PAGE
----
Have You Heard of Mixpanel Analytics?


Mixpanel Analytics and Google Analytics

Pioneering US merchant John Wanamaker was once quoted as saying: “Half the money I spend on advertising is wasted, the trouble is I don’t know which half!” Mr Wanamaker, who opened his first department store in 1876, certainly didn’t have the benefit of the digital tools we have today for measuring online marketing activities.

As a digital marketer, it’s vital to know what impact your marketing programs are having. Without this, you will have no idea which campaigns are working for you, which need refining so they are better targeted and more effective, and which may need to be ditched altogether!

While Google Analytics (GA) remains a very popular platform, others such as Mixpanel are catching on too. We take a look at what Mixpanel offers, and why it can actually dive deeper into your data than GA.

Google Analytics

GA is one of the most well-known analytics tools around. It works largely by tracking page views, which means it runs code when a user browses a web page, collecting data that can be captured in reports and graphs. So essentially it reports on website traffic, as well as how long a user stayed on a page, and also on ‘bounce rates’ – i.e. the points at which visitors leave the site.

GA also comes with an Experiments feature for testing out different versions of a website and tracking the responses to each one. This is similar to A/B testing except that it allows testing of up to ten versions of a site.

Mixpanel Analytics

Mixpanel is an advanced analytics platform that provides deeper information than traffic data. Mixpanel’s developers consider that page views are insufficient in themselves and that it makes more sense to measure actions, so you can see what people are actually doing when they visit your site.

Essentially it measures two things – events and properties:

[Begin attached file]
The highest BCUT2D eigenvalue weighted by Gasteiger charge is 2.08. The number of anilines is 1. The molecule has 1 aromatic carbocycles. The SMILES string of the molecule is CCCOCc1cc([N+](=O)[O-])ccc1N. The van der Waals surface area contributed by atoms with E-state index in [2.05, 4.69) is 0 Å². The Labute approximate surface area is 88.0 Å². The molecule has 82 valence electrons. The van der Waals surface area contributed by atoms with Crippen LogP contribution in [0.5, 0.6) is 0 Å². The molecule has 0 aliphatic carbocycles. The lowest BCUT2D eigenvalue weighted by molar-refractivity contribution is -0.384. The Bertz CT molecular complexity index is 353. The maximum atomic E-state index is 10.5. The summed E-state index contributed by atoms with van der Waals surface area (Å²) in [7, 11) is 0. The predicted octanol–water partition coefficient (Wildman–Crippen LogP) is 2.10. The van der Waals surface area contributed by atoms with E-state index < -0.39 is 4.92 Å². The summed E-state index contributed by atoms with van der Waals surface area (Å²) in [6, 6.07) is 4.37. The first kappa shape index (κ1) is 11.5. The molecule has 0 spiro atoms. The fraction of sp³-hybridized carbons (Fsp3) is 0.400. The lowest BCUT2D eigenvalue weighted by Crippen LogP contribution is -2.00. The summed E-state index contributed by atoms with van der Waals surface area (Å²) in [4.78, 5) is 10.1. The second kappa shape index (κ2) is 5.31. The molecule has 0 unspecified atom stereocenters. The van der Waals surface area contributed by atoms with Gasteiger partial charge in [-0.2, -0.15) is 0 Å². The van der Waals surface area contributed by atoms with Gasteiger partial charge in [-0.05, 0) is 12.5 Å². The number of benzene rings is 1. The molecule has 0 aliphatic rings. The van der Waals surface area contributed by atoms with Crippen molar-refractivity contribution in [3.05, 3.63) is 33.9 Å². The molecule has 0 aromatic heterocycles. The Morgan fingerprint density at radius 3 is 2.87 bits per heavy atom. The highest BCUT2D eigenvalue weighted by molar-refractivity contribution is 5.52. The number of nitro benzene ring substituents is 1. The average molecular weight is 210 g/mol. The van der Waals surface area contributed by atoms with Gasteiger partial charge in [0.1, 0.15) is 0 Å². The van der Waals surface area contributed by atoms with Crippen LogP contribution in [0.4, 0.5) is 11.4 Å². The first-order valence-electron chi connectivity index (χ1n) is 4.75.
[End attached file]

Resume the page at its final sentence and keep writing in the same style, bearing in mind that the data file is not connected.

• Events – these are actions that users take. The site owner gets to decide which actions to measure. Examples of actions might include browsing, creating an account, adding credit card information, purchasing or subscribing.
  • Properties – these describe events, and as is the case with events, are defined by the site owner, as they need to be specific to the business. Examples might include users’ age, gender, and location. The properties of an individual user can be stored in a profile, which allows for more detailed analysis. It’s also possible to group users by their activity profiles.

Other features include:

  • Ability to set personalised business goals – for example, achieve more sales, subscriptions, post shares, and so on.
  • Real-time analysis – unlike GA where there can be a delay.
  • Funnels – ability to build funnels as you go rather than having to define them at the beginning.
  • A/B testing for mobile – while A/B testing is available in GA through the Experiments feature, it is more easily done for mobile in Mixpanel.
  • Retention analysis – allows measuring of the activities of repeat visitors.

Unlike GA, bounce rates are not generally measured, as it’s considered they are not necessarily meaningful in themselves.

Need assistance with marketing analysis?

Digital marketing analysis is essential if you want to measure the impact of your marketing campaigns and ROI on marketing spending. If you need assistance with this for your digital marketing activities, get in contact with our team of experts at Digital Crew.

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